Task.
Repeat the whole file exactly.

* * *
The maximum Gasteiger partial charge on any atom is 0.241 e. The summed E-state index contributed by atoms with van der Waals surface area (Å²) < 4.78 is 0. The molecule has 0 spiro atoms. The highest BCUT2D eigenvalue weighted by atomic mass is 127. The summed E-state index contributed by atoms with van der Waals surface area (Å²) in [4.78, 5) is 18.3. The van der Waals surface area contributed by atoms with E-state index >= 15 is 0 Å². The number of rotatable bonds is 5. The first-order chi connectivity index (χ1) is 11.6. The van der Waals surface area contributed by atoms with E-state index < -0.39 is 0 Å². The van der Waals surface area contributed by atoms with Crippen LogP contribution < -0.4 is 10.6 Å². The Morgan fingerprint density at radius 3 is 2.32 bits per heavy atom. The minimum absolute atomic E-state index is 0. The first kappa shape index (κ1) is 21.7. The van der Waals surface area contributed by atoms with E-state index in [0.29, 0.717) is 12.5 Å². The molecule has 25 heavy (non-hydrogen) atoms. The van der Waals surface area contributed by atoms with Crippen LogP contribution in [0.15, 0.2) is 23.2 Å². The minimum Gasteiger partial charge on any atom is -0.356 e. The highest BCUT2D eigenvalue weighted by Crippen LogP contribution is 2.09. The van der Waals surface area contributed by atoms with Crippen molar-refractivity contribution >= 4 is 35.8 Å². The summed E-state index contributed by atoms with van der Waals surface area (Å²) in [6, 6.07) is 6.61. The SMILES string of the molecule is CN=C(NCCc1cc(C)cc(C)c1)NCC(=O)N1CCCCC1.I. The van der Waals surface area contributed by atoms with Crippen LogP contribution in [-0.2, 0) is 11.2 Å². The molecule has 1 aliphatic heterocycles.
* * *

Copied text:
The maximum Gasteiger partial charge on any atom is 0.241 e. The summed E-state index contributed by atoms with van der Waals surface area (Å²) < 4.78 is 0. The molecule has 0 spiro atoms. The highest BCUT2D eigenvalue weighted by atomic mass is 127. The summed E-state index contributed by atoms with van der Waals surface area (Å²) in [4.78, 5) is 18.3. The van der Waals surface area contributed by atoms with E-state index >= 15 is 0 Å². The number of rotatable bonds is 5. The first-order chi connectivity index (χ1) is 11.6. The van der Waals surface area contributed by atoms with E-state index < -0.39 is 0 Å². The van der Waals surface area contributed by atoms with Crippen LogP contribution < -0.4 is 10.6 Å². The Morgan fingerprint density at radius 3 is 2.32 bits per heavy atom. The minimum absolute atomic E-state index is 0. The first kappa shape index (κ1) is 21.7. The van der Waals surface area contributed by atoms with E-state index in [0.29, 0.717) is 12.5 Å². The molecule has 25 heavy (non-hydrogen) atoms. The van der Waals surface area contributed by atoms with Crippen LogP contribution in [0.15, 0.2) is 23.2 Å². The minimum Gasteiger partial charge on any atom is -0.356 e. The highest BCUT2D eigenvalue weighted by Crippen LogP contribution is 2.09. The van der Waals surface area contributed by atoms with Crippen molar-refractivity contribution >= 4 is 35.8 Å². The summed E-state index contributed by atoms with van der Waals surface area (Å²) in [6, 6.07) is 6.61. The SMILES string of the molecule is CN=C(NCCc1cc(C)cc(C)c1)NCC(=O)N1CCCCC1.I. The van der Waals surface area contributed by atoms with Crippen LogP contribution in [-0.2, 0) is 11.2 Å². The molecule has 1 aliphatic heterocycles.